New Contributor

Hi @mqureshi

Understood that the client needs to know upfront the name of the namespace that it want to work with. In other words, the namepace containing the data blocks which are essential for parallely distribute the map task for a particular use case. So the naming of namespace comes into the Hadoop scenes at the time of storing the huge data into the common HDFS storage cluster. The input data will be split into input splits and gets stored in the name of several blocks in each datanodes. All the meatadata informations, that are getting generated as result of storing the input splits into various blocks in the Datanode cluster, will get added to the namespace in the corresponding NameNode. If, say for example, the kind of input file that we want to process is immensely huge such that the inputs splits generated for that file are accordingly huge in number, and the resulting meatadata information for the storage references of the entire input splits in HDFS grows beyond the RAM capacity. In such a scenario, do we have any other option other than the below? Divide the input file such that the metadata informations size in a NameNode are allowed to grow only within the RAM capacity. For example we have Two NameNodes(NN1,NN2) in our cluster which are federated as following NN1 have 8GB RAM NN2 have 6GB RAM Our original input file is so huge that, lets say, its metadata informations is going to occupy 10GB of RAM during HDFS storage. As we know we cannot proceed storing this file in HDFS under a single namespace without partitioning the input file manually. We go by dividing the input file into two equal proportions, such that the first part's metadata references(created during HDFS storage in NN1) occupy only memory less than 8GB RAM,i.e 5GB and the second part's metadata references(created during HDFS storage in NN2) will occupy only memory less than 6GB RAM,i.e 5GB Do we have an auto detection of such use cases and avoid the manual intervention of partitioning the input data here?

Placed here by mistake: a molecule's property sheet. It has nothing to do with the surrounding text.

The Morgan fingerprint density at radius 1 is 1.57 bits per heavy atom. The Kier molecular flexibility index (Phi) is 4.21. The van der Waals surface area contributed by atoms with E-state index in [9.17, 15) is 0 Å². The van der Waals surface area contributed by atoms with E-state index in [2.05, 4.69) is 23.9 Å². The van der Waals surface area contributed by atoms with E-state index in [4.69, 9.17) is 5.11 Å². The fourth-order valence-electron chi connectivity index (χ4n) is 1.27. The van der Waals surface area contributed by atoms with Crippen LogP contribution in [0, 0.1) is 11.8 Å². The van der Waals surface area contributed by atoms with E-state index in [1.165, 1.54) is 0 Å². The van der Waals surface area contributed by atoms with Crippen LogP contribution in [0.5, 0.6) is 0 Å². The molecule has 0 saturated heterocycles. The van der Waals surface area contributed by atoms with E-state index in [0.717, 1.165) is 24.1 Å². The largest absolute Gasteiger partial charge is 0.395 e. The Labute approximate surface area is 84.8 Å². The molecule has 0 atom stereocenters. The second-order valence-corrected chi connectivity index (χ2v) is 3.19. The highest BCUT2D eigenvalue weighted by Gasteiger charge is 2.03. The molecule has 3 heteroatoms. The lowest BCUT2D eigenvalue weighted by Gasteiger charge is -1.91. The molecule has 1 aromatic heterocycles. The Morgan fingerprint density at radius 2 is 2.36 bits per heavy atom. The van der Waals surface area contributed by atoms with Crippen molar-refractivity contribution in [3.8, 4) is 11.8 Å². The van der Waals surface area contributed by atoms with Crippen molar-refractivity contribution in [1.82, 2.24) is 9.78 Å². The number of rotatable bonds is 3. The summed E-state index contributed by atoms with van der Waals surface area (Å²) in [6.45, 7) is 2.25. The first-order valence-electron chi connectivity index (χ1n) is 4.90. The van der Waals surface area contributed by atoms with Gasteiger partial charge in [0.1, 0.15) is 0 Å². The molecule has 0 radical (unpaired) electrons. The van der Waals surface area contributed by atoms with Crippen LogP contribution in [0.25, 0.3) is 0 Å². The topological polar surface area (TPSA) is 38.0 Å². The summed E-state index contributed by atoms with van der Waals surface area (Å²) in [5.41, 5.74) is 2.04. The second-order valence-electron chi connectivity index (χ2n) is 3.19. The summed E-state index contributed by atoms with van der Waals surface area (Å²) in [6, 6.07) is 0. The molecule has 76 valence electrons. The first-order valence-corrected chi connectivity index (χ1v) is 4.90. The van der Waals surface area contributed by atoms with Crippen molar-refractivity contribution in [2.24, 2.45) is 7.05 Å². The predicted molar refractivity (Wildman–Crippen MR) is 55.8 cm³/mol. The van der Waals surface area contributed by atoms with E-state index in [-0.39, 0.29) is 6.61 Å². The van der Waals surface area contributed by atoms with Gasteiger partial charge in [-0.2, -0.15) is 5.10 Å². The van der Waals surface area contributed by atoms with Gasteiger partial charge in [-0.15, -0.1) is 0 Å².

Re: HDFS Federation

Super Guru

@Fasil Ahamed

"If, say for example, the kind of input file that we want to process is immensely huge such that the inputs splits generated for that file are accordingly huge in number, and the resulting meatadata information for the storage references of the entire input splits in HDFS grows beyond the RAM capacity."

Dude. Calm down :)...seriously that is some imagination. I must give you that (At this point I am assuming your question is more academic than work related - I could of course be wrong)

One namenode object uses about 150 bytes to store metadata information. Assume a 128 MB block size - you should increase the block size for the case you describe.